Monday 8 December 2014


Government funds may not be needed for £3bm Bakerloo Line extension, says city hall

The proposed £3billion extension to the Bakerloo Line can be built without cash handouts from the government, City Hall today as a public consultation on the route was launched.

The Elephant & Castle-to-Lewisham link could be funded by local businesses and housebuilders who would benefit from the first major extension to the Tube in South London for a generation.
Adopting the same funding model as the Northern Line extension to Battersea, the Treasury would offer financial guarantees for the Bakerloo Line Extension (BLE).
The extended route would run from Elephant & Castle towards New Cross, Lewisham, Bromley and Hayes.

City Hall said it would create 15,000 new jobs and 40,000 new homes, boosting the fortunes of Old Kent Road, Lewisham, Catford, New Cross and Bromley town centre.
Isabel Dedring, Deputy Mayor for Transport, told the Standard: “You want infrastructure to have a big impact in terms of building homes and the increase in land value will help you fund it. You want to find a route that is going to generate maximum revenue in order to cover the cost of building it.
“This is how we did the Northern Line extension where there isn’t grant funding per se, it is in the form of a guarantee. I would expect this to be what we are aiming for here. My intention is not to make a request to government in the form of cash but there clearly would be a role for central government to play. “
The BLE is among the major projects included in the Mayor’s 2050 Infrastructure Plan. It would improve journey times into central London for residents of a swathe of south east London poorly served by rail, while creating more seats on national rail services.
The proposed extension would run through a tunnel from Elephant & Castle to Lewisham, via either Old Kent Road or Camberwell and Peckham.
Possible route: the second option will see new Bakerloo Line connections at Camberwell and Peckham Rye It could then link into the existing Network Rail line using the South Eastern rail line to Beckenham Junction and Hayes via Ladywell and Catford.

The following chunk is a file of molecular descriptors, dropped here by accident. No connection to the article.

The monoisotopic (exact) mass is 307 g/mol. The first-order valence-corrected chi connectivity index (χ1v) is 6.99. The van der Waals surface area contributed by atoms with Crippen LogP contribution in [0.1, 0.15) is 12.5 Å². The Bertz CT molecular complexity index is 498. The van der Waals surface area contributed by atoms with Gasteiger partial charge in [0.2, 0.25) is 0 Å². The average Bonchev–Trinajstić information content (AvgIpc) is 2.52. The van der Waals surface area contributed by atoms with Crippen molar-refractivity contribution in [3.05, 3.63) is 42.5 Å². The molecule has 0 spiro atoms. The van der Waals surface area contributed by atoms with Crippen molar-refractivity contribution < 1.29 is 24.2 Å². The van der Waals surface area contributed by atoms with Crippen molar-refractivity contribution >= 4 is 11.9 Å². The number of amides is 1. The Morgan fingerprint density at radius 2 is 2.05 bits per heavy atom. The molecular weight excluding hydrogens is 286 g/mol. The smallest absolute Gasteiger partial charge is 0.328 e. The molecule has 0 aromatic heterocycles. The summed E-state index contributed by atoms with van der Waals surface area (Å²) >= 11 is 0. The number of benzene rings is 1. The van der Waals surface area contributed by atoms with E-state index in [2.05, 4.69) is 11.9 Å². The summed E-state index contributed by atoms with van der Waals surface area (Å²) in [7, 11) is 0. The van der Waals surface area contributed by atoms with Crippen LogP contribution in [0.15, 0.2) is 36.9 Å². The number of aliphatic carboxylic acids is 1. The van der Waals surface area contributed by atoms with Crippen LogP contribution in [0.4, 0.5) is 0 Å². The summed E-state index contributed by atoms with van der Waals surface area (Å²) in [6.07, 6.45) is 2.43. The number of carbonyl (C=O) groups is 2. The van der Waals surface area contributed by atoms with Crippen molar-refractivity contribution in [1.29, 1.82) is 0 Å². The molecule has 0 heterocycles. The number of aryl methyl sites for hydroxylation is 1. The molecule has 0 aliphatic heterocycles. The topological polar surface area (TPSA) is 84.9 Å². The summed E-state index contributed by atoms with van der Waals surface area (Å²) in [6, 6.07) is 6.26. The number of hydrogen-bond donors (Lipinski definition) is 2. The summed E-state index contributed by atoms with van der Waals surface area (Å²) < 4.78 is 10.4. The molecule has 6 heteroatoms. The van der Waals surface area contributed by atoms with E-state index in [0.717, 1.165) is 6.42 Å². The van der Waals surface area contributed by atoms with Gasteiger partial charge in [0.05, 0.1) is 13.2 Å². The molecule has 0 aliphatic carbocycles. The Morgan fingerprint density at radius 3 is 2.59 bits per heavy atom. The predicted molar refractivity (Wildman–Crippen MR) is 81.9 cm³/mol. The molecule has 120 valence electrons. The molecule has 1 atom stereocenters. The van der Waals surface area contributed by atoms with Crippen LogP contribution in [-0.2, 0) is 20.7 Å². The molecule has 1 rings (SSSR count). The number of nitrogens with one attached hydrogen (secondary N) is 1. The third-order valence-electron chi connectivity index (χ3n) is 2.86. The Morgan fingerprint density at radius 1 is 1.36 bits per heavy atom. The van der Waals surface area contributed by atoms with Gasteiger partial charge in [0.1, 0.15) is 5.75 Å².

Mayor Boris Johnson described it as “one of my top priorities”, adding “it would provide a vital new transport link for the people of south London and help to spur jobs, new homes and regeneration in this part of the capital.
 “It has huge potential to breathe a new lease of life into a swathe of London’s opportunity areas, as well as freeing up capacity on national rail lines.
“As London’s population continues to rise it is essential that we expand the transport network in this way if we are to meet Londoners’ needs and ensure our city’s continued competitiveness and success.”

Northern Line extension to Battersea and Nine Elms given go-ahead


Map of the new Tube extension

The London Underground's Northern Line extension to Battersea has been given the go-ahead.
Construction will begin in spring 2015 and it is hoped the line, which will be extended from Kennington to Battersea, will open by 2020.
Two new stations will open - Nine Elms to the east and one at the heart of the Battersea Power Station development.
The full cost is expected to be up to £1bn, which will be funded by developments in the area.
Ravi Govindia, leader of Wandsworth Council, said: "This is fantastic news for the people of Battersea and the benefits will be felt right across Wandsworth. 

Battersea Power Station  

The extension is part of a redevelopment of the Battersea Power Station area
"This part of the borough is already coming to life with thousands of new homes and jobs and its two new Tube stations will turbo charge the process.

"The Northern line extension will take the pressure off the rest of our local transport network and gives Nine Elms official Zone One status."
The project was approved by the Secretary of State for Transport.
The decision follows a public inquiry conducted by an independent inspector last year to consider the impact of the extension.
Some residents had opposed the plans, saying it would lead to a loss of parkland and increase noise and pollution in the residential area.